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Regional stakeholders convene in Uganda to discuss ISAVET

ENTEBBE, May 14, 2024 – The Food and Agriculture Organisation of the United Nations [FAO] recently hosted an In-Service Applied Veterinary Epidemiology Training [ ISAVET ] Programme Regional Workshop.

The three-day event was attended by representatives from 10 countries from Eastern and Southern Africa, including Ethiopia, Kenya, Madagascar, Malawi, Mozambique, Rwanda, South Sudan, Tanzania, Uganda, and Zambia.

The workshop, aimed at fostering collaboration and sharing best practices, addressed crucial aspects of ISAVET implementation, successes, and strategies for sustainability.

According to the organisers, the objectives of the workshop were to facilitate the exchange of experiences among countries implementing the Global Health Security Project [GHSP], identify sustainable approaches for nationally owned ISAVET programmes, and enhance the operationalisation of One Health principles at both national and community levels.

The GHSP is a collaborative partnership project between the FAO and the United States Agency for International Development [USAID]. The project seeks to improve the capacity of the animal health sector to prevent, detect and respond to public health threats and contribution to national and global health security.

During the workshop, representatives from organisations involved in the ISAVET programme shared their perspectives on the significance of the event and the broader impact of veterinary epidemiology training in the region.

Assumputa Bibaze, the Programme Management Assistant at Global Health Security Unit – USAID lauded FAO for the partnership aimed at enhancing animal health sectors across supported countries.

He said: “At USAID, we are deeply committed to strengthening the One Health strategy and FAO’s invaluable support plays a pivotal role in realising this vision. Through ISAVET, we commend the Government of Uganda for empowering limited human resources, and with over 100 trainees, we have witnessed inspiring success stories in the field that FAO continues to champion.”

On his part, Dr. Antonio Querido, FAO Representative for Uganda, emphasised the crucial role veterinarians play in safeguarding public health.

He noted that Veterinarians play a critical role in preventing the spread of zoonotic diseases [diseases that cross from humans to animals and vice versa], and ensuring safe agrifood systems.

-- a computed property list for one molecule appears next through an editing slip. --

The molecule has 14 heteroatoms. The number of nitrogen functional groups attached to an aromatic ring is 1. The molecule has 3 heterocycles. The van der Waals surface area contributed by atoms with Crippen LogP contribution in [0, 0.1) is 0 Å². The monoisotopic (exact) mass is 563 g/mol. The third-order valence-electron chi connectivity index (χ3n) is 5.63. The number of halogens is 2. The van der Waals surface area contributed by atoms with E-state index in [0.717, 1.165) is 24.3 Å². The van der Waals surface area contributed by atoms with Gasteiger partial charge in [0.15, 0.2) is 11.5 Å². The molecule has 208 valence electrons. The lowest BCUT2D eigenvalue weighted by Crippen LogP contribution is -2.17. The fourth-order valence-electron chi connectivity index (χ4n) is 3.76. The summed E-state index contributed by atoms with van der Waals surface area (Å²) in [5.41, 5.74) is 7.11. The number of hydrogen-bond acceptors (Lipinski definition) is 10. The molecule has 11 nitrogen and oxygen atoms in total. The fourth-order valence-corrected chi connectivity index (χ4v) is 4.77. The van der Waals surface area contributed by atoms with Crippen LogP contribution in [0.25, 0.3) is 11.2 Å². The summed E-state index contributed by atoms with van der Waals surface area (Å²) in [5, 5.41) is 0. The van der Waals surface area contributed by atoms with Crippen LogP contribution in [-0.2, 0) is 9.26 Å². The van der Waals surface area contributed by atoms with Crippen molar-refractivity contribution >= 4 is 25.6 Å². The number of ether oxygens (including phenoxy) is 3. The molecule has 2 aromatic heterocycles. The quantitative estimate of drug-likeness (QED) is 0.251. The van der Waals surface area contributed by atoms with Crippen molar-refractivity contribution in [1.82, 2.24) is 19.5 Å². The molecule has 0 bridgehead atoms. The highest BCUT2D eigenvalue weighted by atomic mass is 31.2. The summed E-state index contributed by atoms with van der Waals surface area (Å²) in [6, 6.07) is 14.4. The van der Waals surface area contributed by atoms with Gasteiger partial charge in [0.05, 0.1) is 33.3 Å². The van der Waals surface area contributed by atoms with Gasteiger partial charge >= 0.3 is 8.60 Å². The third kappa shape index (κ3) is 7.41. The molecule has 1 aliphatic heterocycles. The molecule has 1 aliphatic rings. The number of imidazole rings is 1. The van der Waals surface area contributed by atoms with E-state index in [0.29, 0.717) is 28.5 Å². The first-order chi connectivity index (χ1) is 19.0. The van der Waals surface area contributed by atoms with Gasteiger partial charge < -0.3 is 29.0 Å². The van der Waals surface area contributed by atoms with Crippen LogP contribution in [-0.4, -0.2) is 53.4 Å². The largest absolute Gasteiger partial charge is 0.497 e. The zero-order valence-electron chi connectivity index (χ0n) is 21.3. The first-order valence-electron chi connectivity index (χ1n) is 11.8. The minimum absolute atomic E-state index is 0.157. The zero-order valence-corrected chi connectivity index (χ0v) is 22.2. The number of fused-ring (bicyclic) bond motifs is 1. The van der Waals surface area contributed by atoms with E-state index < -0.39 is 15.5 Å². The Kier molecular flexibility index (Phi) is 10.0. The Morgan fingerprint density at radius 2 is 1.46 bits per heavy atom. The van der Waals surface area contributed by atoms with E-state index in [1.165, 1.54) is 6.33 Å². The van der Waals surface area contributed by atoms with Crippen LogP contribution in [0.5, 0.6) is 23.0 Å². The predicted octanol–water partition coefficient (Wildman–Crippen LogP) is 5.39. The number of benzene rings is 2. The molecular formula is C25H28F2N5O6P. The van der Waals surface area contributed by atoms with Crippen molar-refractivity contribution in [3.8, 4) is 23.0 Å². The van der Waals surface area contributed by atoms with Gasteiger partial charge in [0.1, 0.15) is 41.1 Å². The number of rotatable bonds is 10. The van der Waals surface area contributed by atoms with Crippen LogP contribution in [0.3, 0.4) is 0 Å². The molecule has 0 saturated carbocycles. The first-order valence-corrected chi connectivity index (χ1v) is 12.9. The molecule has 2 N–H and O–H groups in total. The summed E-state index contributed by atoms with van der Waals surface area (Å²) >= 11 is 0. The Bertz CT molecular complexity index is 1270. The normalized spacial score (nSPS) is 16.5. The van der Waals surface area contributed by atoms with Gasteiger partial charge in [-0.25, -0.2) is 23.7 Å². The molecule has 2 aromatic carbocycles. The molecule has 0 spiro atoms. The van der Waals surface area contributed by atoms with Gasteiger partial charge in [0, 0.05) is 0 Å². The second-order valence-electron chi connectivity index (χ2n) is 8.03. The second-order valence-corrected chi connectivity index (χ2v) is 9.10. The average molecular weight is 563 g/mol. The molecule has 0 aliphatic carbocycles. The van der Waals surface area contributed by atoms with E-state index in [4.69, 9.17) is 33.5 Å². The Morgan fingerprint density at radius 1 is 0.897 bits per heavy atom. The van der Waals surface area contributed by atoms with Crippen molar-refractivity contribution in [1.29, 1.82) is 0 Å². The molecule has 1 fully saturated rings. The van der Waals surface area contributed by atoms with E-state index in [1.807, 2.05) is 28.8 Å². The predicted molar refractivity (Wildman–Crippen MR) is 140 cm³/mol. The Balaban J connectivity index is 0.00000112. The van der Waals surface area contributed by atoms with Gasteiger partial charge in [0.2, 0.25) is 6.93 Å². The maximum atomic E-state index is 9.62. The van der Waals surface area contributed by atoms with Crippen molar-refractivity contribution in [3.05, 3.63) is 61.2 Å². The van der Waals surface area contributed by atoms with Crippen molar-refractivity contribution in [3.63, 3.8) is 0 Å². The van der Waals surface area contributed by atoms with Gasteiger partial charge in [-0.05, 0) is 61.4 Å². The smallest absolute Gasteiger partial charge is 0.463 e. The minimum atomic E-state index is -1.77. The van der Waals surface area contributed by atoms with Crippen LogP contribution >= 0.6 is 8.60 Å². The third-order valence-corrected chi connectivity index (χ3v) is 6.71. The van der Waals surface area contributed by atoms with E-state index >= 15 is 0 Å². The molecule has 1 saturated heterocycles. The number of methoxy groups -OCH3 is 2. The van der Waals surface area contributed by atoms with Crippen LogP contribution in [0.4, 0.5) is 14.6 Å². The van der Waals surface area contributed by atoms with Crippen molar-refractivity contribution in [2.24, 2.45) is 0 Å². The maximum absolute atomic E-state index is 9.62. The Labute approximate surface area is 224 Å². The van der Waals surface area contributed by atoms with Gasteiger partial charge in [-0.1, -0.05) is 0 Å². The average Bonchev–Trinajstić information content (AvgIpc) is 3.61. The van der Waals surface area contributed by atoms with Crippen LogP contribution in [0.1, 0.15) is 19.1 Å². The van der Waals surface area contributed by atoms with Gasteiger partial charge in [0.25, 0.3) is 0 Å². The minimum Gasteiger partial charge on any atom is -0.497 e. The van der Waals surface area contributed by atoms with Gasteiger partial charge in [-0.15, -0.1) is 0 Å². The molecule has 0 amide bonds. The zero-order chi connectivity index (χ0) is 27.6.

“I have witnessed a lot of progress in One Health institutionalisation and extension to reach wider publics, including the grassroots and those marginalised. It cannot be taken for granted that over 5000 animal health personnel in Uganda have been given specialised skills to handle zoonotic diseases in the last 5 years, supported by FAO and other partners,” he said.

Querido also reaffirmed FAO’s commitment to strengthen Uganda’s resilience against threats and crises. He urged other stakeholders to join efforts in increasing the number of frontline workers in the veterinary sector to ensure sustainability.

Dr. Peter Wanyama, Assistant Commissioner at the National Animal Disease Diagnostic and Epidemiology Centre [NADDEC] in the Ministry of Agriculture, Animal Industry and Fisheries [MAAIF], called for an integrated programme to address challenges such as inadequate public veterinary personnel, low disease detection and response rates, and underutilization of livestock data.

He noted, “As Uganda, we have greatly benefitted from this initiative. With five cohorts trained in Uganda, our reporting capacity has improved, enabling us to respond effectively to diseases. I thank all the development partners who have enabled us to achieve this.”

Meanwhile, Dr. Sam Okuthe, the Regional Epidemiology Training Coordinator for Eastern and Southern Africa, ISAVET programme noted that ISAVET trains frontline workers in detecting and responding to zoonotic diseases and transboundary animal diseases.

“In 10 countries, including Uganda, ISAVET has trained 494 frontline workers, 278 trainers, and 278 mentors, with costs varying per country. Success stories include improved disease surveillance and outbreak investigations, enhancing the One Health approach through multisectoral coordination,” he added.

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